In a study by Post and associates,[4] 258 outpatients with bipolar disorder were followed prospectively and rated on the National Institute of Mental Health-Life Chart Method (NIMH-LCM) for a period of 1 year. In the second part of the study, 127 bipolar depressed patients were randomized to receive a 10-week trial of , bupropion, or venlafaxine as adjunctive treatment to mood stabilizers. Patients who did not respond to this regimen were rerandomized and responders were offered a year of continuation treatment.

The number of days spent depressed among the 258 outpatients was 3 times the rate of manic symptoms. These symptoms persisted even with intensive outpatient treatment provided in the study. During the 10-week antidepressant trial, 18.2% experienced switches into hypomania or mania or exacerbation of manic symptoms. In the 73 patients who were continued on the antidepressants, 35.6% experienced switches or exacerbation of hypomanic or manic symptoms.

Alternative options now available for the treatment of the depressed phase of bipolar disorder include lamotrigine, more aggressive treatment with mood stabilizers, and/or use of adjunctive treatment with atypical agents. The risks vs the benefits of sustained treatment with antidepressants must be weighed to make a rational decision as to continued use of these agents.[5] Data from a study by Hsu and colleagues[6] suggest that antidepressant continuation does not lead to increased time in remission in bipolar disorder, compared with antidepressant discontinuation.

Bipolar Disorder and Comorbid Conditions

The purpose of a study by Simon and colleagues[7] was to determine to what extent comorbid conditions are linked to the adequate use of mood stabilizers and other pharmacologic interventions. The first 1000 patients enrolled into a large 20-site study on bipolar disorder (STEP-BD) were included in this study. The treatments were rated for adequacy based on predecided criteria for mood stabilizer use as well as treatment of associated specific disorders (eg, attention-deficit/hyperactivity disorder [ADHD], substance abuse, anxiety disorders).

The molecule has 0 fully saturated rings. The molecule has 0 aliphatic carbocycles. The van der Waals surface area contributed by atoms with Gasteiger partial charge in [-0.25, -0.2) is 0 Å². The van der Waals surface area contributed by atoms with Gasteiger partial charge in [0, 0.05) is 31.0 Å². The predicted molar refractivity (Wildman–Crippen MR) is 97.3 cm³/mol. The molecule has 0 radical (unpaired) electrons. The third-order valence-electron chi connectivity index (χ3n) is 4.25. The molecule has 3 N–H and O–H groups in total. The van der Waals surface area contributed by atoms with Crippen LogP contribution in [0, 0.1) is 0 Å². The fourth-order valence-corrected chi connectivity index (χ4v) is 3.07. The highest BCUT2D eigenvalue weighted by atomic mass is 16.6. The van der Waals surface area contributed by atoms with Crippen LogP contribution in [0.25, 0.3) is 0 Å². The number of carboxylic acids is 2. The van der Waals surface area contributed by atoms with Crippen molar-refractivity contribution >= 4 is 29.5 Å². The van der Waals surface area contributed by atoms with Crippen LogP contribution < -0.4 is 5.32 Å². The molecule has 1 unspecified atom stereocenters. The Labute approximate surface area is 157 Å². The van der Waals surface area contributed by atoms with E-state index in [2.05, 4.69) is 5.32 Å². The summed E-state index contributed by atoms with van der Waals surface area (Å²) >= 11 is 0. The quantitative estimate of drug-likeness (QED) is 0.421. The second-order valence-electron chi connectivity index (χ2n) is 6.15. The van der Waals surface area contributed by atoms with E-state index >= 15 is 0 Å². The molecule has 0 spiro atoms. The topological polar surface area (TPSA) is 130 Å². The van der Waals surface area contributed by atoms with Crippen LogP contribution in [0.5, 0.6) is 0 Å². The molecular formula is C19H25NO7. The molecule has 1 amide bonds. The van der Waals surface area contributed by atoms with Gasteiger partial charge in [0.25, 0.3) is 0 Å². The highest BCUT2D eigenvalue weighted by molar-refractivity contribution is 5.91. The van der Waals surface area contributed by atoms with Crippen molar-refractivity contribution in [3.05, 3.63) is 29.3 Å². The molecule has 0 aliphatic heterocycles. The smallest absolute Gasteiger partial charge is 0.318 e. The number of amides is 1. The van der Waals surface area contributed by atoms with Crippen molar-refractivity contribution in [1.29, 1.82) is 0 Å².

The rates of comorbidity were as follows: current anxiety disorder in 32%; lifetime substance abuse disorder in 48%; current alcohol use in 8%; current ADHD in 6%; current eating disorder in 2%; and past eating disorder in 8%.

With regard to pharmacologic interventions:

  1. A total of 7.5% of the sample were not treated with any psychotropic medications.
  2. A total of 59% were not on adequate mood stabilizers. The extent of adequate mood stabilizer treatment was not related to comorbid diagnosis or bipolar I or II status.
  3. Only 42% of individuals with a current anxiety diagnosis were receiving adequate treatment for this disorder.
  4. The presence of comorbid conditions was only minimally associated with the appropriateness or extent of psychopharmacologic intervention.

This as well as other studies have noted a high rate of comorbidity among patients with bipolar disorder.[8] Patients with manic depression and comorbid conditions have been found to have higher levels of ongoing subsyndromal symptoms.[9] The findings from this study indicate that these associated symptoms and syndromes are not being addressed adequately by the clinician, and they may not be detecting them at all. Alternatively, the clinician may have concerns about adding medications such as stimulants, benzodiazepines, or antidepressants in someone with bipolar disorder.